“The one really competitive skill is the skill of being able to learn.” ~Seymour Papert
I use that quote often in my presentations, because even though Papert said that 18 years ago, the environment we now find ourselves in today makes it even more relevant. And it’s not just the skills needed to learn, but it’s the dispositions as well. I’m not saying humans aren’t learners by their very nature, but there’s no question some end up being much more voracious than others when it comes to learning more about the world around them and their place in it.
But we don’t focus on being able to learn that much in schools, do we? Instead we put most of our attention on making sure kids are able to be taught. That’s what the systems and structures and policies support. To be able to be taught, students must learn to follow rules. To be able to be taught, they must conform to certain expectations. They must be grouped in certain ways, for specific amounts of time. They must get into certain routines, all of which develop them as “students” who depend on the institution to teach them what they need to know. This is our easiest path, to dictate and organize the entire experience.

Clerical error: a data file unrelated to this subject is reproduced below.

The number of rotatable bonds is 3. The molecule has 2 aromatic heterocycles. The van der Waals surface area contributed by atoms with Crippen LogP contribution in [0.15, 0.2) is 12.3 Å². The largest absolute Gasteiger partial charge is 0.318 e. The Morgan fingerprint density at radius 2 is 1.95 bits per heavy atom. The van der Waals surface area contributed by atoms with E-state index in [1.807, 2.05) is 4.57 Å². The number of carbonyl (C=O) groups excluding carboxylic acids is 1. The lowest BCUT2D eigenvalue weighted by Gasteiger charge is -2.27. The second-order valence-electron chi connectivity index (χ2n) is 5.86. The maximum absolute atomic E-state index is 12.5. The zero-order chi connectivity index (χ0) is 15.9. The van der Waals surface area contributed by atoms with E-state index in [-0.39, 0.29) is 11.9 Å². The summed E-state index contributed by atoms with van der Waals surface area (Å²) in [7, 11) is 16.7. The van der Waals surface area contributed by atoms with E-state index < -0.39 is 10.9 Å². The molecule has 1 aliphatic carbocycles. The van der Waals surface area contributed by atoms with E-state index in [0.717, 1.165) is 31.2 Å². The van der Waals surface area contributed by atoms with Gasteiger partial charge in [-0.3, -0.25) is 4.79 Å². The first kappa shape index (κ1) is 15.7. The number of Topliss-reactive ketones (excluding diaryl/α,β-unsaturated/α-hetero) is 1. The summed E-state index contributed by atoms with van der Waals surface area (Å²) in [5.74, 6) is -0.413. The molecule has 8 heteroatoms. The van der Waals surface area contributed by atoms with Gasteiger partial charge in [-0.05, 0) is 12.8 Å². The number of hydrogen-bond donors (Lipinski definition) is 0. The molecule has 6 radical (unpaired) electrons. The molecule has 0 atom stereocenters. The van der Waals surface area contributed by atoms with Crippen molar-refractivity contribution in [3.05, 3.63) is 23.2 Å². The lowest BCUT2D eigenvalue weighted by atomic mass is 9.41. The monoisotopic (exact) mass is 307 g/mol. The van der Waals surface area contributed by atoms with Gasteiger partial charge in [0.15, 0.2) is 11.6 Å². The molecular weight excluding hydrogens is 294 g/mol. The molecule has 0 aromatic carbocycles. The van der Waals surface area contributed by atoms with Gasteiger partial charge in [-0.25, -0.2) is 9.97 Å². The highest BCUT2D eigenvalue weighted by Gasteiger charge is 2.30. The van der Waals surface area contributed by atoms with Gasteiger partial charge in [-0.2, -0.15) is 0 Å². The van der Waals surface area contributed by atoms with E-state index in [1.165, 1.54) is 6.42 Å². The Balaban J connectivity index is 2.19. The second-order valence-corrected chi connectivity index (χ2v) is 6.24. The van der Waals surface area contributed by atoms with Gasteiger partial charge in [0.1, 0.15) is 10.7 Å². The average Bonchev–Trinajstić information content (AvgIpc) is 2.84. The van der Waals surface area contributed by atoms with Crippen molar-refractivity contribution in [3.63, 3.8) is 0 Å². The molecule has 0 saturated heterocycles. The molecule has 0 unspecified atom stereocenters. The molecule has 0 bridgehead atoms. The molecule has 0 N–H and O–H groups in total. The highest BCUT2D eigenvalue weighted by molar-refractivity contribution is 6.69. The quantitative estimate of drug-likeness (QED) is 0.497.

In the process, we basically ignore the skill of being able to learn. In fact, we may damage what learning skills and dispositions kids already bring to us when they start school. But the vast majority of kids end up right where we want them, being teachable.
The irony is we’ve known this forever. We knew it when we were students. We perpetuate it as adults, as parents, as teachers, and as policy makers.
Read the whole Papert piece. Hard to argue.